Veterans who want to run for political office will have unprecedented support thanks to Service After Service, a bipartisan political action committee (PAC) for and by military veterans that is expanding its support for vets running for public office.
On Jan. 1, the PAC launched a new website spelling out its mission and providing resources to candidates, incumbents and their constituents. Service After Service is registered with the Federal Election Commission and the IRS as a non-connected PAC, meaning the organization depends on public donations to fund its programs.
According to its founders, Service After Service is focused on “veterans supporting veterans.” That mission includes both current office holders and candidates. However, veteran status is only part of what the PAC looks for in the politicians it stands behind; the organization promotes only those candidates and incumbents with a proven record of supporting veterans’ interests at all levels of government.
The new Service After Service website includes an alphabetical listing of local, state and federal elected officials who have demonstrated their commitment to advancing the interests of the nation’s veterans. Each entry notes which service branch the respective official served in, along with their final (or current) rank. Anyone who wants to learn more about these individuals can follow links to their biographies.
Political candidates who are veterans and who have made pro-veteran initiatives an important part of their platform can request a featured spot on the Service After Service website. Candidates must submit page 1 of their DD Form 214, plus a supplementary document outlining essential data. More information about these requirements is available on the Candidate File Upload page. As with the current office holder pages, candidate entries will include service branch, rank and an official biography link. Service After Service will add new candidates to this page on a regular basis as the organization receives requests.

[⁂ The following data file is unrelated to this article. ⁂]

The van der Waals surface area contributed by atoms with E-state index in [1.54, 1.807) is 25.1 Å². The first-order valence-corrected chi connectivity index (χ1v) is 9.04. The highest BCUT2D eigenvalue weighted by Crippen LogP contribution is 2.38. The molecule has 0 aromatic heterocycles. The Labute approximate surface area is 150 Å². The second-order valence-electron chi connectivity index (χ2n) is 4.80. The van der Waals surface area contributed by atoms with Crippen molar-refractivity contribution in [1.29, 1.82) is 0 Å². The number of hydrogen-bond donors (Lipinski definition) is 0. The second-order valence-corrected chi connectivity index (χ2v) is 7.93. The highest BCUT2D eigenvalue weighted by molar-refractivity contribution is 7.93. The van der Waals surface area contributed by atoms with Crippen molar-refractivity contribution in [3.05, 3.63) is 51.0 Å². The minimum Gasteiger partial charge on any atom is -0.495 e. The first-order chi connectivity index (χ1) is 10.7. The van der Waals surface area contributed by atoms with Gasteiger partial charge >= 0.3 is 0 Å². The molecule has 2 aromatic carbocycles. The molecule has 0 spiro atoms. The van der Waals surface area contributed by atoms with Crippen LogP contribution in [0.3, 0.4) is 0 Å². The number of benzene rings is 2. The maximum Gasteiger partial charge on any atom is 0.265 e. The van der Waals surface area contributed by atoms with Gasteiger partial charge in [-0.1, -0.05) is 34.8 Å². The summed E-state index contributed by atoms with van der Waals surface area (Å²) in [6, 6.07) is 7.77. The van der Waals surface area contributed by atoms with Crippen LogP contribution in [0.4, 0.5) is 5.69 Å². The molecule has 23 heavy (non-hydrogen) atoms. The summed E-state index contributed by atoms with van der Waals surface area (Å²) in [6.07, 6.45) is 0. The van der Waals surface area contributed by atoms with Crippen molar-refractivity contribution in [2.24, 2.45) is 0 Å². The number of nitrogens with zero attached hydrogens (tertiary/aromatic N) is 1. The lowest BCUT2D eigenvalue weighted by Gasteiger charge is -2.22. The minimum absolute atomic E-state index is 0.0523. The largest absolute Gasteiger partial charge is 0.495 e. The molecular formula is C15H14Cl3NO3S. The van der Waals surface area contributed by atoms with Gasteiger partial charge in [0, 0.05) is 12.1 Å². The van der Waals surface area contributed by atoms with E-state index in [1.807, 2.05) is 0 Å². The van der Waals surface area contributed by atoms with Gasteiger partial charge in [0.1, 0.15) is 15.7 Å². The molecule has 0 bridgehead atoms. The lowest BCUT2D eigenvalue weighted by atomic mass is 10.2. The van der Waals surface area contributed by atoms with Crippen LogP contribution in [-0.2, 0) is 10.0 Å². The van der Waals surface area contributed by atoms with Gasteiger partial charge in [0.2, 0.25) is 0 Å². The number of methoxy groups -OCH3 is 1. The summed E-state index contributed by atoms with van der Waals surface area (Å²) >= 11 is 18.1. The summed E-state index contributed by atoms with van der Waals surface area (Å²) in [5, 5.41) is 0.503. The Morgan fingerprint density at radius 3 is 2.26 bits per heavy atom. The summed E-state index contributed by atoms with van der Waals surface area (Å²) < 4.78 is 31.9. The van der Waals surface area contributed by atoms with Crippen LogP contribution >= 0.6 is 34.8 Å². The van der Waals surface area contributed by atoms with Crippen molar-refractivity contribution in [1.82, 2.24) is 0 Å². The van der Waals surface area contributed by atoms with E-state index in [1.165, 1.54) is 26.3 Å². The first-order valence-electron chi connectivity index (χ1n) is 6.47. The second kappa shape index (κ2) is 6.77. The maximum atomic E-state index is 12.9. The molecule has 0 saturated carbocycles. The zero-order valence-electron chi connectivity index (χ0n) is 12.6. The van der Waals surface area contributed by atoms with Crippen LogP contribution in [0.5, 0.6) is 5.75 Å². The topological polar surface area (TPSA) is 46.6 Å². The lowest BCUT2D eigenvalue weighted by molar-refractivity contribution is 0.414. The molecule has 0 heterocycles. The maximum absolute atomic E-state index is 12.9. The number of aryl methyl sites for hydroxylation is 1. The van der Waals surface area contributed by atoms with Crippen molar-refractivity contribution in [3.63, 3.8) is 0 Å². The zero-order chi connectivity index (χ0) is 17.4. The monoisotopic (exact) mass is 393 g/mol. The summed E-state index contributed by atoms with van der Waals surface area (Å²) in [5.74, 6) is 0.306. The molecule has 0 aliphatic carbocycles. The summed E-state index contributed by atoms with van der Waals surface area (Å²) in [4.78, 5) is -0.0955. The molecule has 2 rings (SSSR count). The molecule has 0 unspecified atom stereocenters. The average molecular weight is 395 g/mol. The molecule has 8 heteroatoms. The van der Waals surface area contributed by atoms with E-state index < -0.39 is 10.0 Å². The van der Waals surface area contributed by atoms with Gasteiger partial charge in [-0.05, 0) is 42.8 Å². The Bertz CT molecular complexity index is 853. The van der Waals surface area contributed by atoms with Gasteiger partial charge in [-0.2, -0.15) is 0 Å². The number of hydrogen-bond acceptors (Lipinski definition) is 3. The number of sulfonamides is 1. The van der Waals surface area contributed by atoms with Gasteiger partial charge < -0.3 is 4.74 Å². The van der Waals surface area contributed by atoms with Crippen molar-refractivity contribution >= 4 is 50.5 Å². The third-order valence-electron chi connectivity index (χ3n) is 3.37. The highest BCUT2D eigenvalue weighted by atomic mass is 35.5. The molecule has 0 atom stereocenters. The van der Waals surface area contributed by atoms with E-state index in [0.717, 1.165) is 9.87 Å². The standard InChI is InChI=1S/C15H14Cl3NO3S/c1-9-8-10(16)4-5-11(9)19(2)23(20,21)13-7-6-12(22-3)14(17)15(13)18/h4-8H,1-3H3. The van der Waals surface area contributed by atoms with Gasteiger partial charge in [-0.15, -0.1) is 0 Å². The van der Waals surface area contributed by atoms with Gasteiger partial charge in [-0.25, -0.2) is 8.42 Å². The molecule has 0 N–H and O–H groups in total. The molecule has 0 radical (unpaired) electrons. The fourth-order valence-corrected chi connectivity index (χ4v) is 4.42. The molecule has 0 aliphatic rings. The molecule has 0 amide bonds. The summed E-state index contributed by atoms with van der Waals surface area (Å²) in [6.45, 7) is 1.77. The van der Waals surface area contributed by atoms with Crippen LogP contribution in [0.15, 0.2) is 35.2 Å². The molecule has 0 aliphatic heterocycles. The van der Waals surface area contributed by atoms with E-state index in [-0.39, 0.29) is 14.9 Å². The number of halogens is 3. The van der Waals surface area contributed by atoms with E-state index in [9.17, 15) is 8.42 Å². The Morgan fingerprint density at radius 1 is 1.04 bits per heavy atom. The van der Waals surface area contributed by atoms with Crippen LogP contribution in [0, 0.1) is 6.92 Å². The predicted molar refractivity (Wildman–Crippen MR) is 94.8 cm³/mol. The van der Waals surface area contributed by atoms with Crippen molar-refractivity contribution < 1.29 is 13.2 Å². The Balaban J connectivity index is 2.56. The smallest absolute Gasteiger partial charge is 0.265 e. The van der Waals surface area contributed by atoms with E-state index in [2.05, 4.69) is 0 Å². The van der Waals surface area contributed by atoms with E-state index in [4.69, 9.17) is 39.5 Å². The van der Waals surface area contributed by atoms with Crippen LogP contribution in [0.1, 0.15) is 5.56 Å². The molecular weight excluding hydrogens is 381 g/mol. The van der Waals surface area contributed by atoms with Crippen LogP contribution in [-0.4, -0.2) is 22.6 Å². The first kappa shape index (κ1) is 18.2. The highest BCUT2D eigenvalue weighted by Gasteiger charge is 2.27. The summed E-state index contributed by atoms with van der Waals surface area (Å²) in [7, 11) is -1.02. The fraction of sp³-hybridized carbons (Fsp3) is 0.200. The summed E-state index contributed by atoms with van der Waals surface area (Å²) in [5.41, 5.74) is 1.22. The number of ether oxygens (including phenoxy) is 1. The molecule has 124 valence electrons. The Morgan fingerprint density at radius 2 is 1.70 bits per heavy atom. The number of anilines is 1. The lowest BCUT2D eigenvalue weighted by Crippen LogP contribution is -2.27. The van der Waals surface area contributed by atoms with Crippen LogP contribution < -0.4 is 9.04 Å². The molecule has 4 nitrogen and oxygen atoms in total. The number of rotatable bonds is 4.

Seemingly every election cycle, at least one or two instances of “stolen valor” make the news. Misrepresenting one’s veteran status is a crime, yet that hasn’t stopped the unscrupulous from doing exactly that. Service After Service seeks to uncover every case of stolen valor and bring them to light. An entire section of the new website is set aside for this purpose.
The founders of Service After Service believe strongly that military vets make exceptional candidates for a multitude of reasons, according to a news release. Combat vets, for instance, have shown their ability to “get the job done” under pressure most people cannot imagine. But combat experience isn’t essential, as military service by its very nature teaches individuals to be effective team builders, tactical problem solvers and deft managers of time and resources. Perhaps most importantly, veterans have a wealth of experience leading people toward a shared objective. Many believe vets are less prone to the divisive partisanship that has become so toxic to civil discourse, and Service After Service agrees.
Going forward, the primary goal of Service After Service is to become a premier resource for veterans’ political campaigns, from the smallest local offices to the U.S. Congress and all points in between. To achieve that goal, the organization plans to create a “Candidate Academy,” which will function as a comprehensive training program for veterans seeking public office. Growing the donor base and raising awareness of this goal will be step one in realizing this long-term vision.